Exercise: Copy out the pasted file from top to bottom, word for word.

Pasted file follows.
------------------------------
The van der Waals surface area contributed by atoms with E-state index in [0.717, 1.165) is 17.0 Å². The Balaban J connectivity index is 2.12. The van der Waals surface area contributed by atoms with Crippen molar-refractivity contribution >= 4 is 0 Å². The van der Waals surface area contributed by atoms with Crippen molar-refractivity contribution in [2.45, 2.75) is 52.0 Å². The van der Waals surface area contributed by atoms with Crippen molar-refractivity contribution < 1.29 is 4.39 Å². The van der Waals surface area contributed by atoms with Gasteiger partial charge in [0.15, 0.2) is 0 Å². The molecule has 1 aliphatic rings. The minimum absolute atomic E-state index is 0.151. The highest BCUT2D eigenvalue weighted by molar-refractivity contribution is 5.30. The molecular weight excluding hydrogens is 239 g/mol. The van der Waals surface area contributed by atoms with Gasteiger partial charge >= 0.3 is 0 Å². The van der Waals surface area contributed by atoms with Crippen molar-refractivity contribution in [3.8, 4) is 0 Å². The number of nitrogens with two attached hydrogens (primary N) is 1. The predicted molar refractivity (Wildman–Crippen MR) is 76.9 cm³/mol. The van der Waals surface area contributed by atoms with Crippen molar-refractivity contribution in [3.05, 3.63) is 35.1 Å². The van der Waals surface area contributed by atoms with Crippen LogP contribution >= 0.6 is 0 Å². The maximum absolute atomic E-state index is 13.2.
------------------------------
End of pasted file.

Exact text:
The van der Waals surface area contributed by atoms with E-state index in [0.717, 1.165) is 17.0 Å². The Balaban J connectivity index is 2.12. The van der Waals surface area contributed by atoms with Crippen molar-refractivity contribution >= 4 is 0 Å². The van der Waals surface area contributed by atoms with Crippen molar-refractivity contribution in [2.45, 2.75) is 52.0 Å². The van der Waals surface area contributed by atoms with Crippen molar-refractivity contribution < 1.29 is 4.39 Å². The van der Waals surface area contributed by atoms with Gasteiger partial charge in [0.15, 0.2) is 0 Å². The molecule has 1 aliphatic rings. The minimum absolute atomic E-state index is 0.151. The highest BCUT2D eigenvalue weighted by molar-refractivity contribution is 5.30. The molecular weight excluding hydrogens is 239 g/mol. The van der Waals surface area contributed by atoms with Gasteiger partial charge >= 0.3 is 0 Å². The van der Waals surface area contributed by atoms with Crippen molar-refractivity contribution in [3.8, 4) is 0 Å². The number of nitrogens with two attached hydrogens (primary N) is 1. The predicted molar refractivity (Wildman–Crippen MR) is 76.9 cm³/mol. The van der Waals surface area contributed by atoms with Crippen molar-refractivity contribution in [3.05, 3.63) is 35.1 Å². The van der Waals surface area contributed by atoms with Crippen LogP contribution >= 0.6 is 0 Å². The maximum absolute atomic E-state index is 13.2.